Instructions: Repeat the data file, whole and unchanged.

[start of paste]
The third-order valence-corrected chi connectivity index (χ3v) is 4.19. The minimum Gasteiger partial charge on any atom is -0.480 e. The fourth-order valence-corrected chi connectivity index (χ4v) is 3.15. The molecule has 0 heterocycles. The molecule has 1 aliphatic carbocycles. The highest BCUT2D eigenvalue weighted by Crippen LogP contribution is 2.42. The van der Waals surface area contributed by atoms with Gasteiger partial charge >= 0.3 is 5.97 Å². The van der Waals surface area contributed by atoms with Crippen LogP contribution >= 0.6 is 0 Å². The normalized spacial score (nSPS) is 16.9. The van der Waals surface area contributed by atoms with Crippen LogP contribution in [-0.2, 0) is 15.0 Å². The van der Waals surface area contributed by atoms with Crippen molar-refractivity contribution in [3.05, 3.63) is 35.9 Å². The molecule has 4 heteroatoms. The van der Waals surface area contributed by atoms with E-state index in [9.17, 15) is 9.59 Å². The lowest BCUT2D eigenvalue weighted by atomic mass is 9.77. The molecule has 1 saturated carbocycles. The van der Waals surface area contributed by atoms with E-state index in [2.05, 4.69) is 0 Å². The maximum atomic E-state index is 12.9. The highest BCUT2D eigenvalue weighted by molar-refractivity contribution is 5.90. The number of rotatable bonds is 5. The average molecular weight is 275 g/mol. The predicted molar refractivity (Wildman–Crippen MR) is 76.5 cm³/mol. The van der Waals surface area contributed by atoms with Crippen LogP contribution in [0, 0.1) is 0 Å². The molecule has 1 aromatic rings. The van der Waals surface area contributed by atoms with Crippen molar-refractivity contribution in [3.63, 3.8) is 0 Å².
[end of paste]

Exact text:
The third-order valence-corrected chi connectivity index (χ3v) is 4.19. The minimum Gasteiger partial charge on any atom is -0.480 e. The fourth-order valence-corrected chi connectivity index (χ4v) is 3.15. The molecule has 0 heterocycles. The molecule has 1 aliphatic carbocycles. The highest BCUT2D eigenvalue weighted by Crippen LogP contribution is 2.42. The van der Waals surface area contributed by atoms with Gasteiger partial charge >= 0.3 is 5.97 Å². The van der Waals surface area contributed by atoms with Crippen LogP contribution >= 0.6 is 0 Å². The normalized spacial score (nSPS) is 16.9. The van der Waals surface area contributed by atoms with Crippen LogP contribution in [-0.2, 0) is 15.0 Å². The van der Waals surface area contributed by atoms with Crippen molar-refractivity contribution in [3.05, 3.63) is 35.9 Å². The molecule has 4 heteroatoms. The van der Waals surface area contributed by atoms with E-state index in [9.17, 15) is 9.59 Å². The lowest BCUT2D eigenvalue weighted by atomic mass is 9.77. The molecule has 1 saturated carbocycles. The van der Waals surface area contributed by atoms with E-state index in [2.05, 4.69) is 0 Å². The maximum atomic E-state index is 12.9. The highest BCUT2D eigenvalue weighted by molar-refractivity contribution is 5.90. The number of rotatable bonds is 5. The average molecular weight is 275 g/mol. The predicted molar refractivity (Wildman–Crippen MR) is 76.5 cm³/mol. The van der Waals surface area contributed by atoms with Crippen LogP contribution in [0, 0.1) is 0 Å². The molecule has 1 aromatic rings. The van der Waals surface area contributed by atoms with Crippen molar-refractivity contribution in [3.63, 3.8) is 0 Å².